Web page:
What is Telemedicine
By now you've probably heard that more people are using telemedicine during the pandemic. If you'd like to avoid an in-person doctor's appointment because you're concerned about exposure to COVID-19, or you simply want to save time, you might be tempted to schedule a virtual visit. There are several ways to do this, including through a telemedicine company like Teladoc or a retail pharmacy such as CVS.
But doctors across the country agree that if you have a primary care physician, it's best to start with him or her. “Your doctor has your medical records, and they enable him or her to make an informed decision about your care,” says Paul Testa, M.D., chief medical information officer and assistant professor in the department of emergency medicine at NYU Langone Health. “Keeping your medical records in one place allows for the safest, highest-quality care.” What's more, your doctor probably takes your insurance and knows which pharmacy you use.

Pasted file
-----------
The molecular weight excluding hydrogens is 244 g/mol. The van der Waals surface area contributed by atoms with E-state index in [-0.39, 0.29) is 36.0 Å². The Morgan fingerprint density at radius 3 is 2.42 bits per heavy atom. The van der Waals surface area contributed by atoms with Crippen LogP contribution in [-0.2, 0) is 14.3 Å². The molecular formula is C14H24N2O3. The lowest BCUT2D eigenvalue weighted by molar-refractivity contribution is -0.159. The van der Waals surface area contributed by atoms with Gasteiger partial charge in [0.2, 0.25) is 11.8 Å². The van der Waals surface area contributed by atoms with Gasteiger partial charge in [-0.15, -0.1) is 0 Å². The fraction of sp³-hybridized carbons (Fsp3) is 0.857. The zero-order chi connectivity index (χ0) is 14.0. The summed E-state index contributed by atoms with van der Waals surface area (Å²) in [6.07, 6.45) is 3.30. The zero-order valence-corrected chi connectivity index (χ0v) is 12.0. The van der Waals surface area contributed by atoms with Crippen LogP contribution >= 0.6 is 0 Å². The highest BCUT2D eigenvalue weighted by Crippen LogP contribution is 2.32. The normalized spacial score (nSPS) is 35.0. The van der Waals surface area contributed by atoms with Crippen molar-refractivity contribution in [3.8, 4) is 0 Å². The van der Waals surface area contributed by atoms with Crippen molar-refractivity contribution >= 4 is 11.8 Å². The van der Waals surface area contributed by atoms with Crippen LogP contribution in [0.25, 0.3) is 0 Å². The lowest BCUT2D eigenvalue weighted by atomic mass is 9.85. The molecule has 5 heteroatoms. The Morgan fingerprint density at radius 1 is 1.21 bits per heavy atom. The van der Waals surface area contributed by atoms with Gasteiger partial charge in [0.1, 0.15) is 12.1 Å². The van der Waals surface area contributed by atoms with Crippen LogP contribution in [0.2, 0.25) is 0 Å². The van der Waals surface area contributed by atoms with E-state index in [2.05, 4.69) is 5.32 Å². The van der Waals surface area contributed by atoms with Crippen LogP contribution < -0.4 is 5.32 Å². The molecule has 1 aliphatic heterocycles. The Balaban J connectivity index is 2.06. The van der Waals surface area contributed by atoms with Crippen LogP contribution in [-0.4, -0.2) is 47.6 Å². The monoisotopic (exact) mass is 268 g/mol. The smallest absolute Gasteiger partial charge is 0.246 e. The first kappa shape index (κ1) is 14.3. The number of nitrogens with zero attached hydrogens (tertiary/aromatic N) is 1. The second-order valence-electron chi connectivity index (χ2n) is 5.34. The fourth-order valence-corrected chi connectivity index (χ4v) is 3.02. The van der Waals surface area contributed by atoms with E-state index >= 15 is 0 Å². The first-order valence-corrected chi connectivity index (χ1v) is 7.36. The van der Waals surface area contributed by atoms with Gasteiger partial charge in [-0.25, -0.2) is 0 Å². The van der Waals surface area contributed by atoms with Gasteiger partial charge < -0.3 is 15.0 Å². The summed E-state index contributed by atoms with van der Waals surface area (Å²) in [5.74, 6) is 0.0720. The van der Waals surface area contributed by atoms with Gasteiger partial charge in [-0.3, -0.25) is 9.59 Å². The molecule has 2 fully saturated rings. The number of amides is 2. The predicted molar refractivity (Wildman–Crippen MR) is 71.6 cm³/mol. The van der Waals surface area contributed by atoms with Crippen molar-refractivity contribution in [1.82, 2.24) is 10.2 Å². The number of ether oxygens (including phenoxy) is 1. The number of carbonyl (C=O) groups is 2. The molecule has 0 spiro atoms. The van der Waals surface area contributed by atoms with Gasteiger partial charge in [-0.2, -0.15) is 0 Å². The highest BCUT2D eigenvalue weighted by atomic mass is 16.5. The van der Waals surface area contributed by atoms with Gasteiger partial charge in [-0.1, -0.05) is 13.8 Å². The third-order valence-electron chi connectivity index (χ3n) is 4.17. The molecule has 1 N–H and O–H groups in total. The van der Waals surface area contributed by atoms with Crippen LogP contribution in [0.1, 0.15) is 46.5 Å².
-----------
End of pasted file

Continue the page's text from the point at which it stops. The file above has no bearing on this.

Examples of patient portals
If your doctor is part of a hospital system, setting up a virtual visit is relatively easy. You'll download an app (if you're using a mobile device), create an account, and log in just before your appointment. You'll click on a link to begin your video visit. In some cases the appointment will automatically become part of your medical record. For example, hospital systems — such as Cleveland Clinic, NYU Langone Health, MedStar Health, Partners HealthCare, Johns Hopkins Medicine, Mayo Clinic, Geisinger, Novant Health and Providence — have integrated patients’ medical records into their telemedicine platforms.
Even if your doctor doesn't belong to a hospital system, she may be willing to see you through a videoconferencing service you connect to through your phone or laptop, such as Zoom, FaceTime, Google Duo, Cisco Webex, Skype or Doxy.me. Many doctors and hospital systems use Zoom because it's secure and HIPAA-compliant, meaning it protects your health information. Also, Zoom visits can be integrated into a patient's medical record. If you're familiar with another service, don't hesitate to ask about using it. “Patients have the right to request a service they're comfortable with, such as Skype or Zoom,” says Joseph Kvedar, M.D., president of the American Telemedicine Association and professor of dermatology at Harvard Medical School.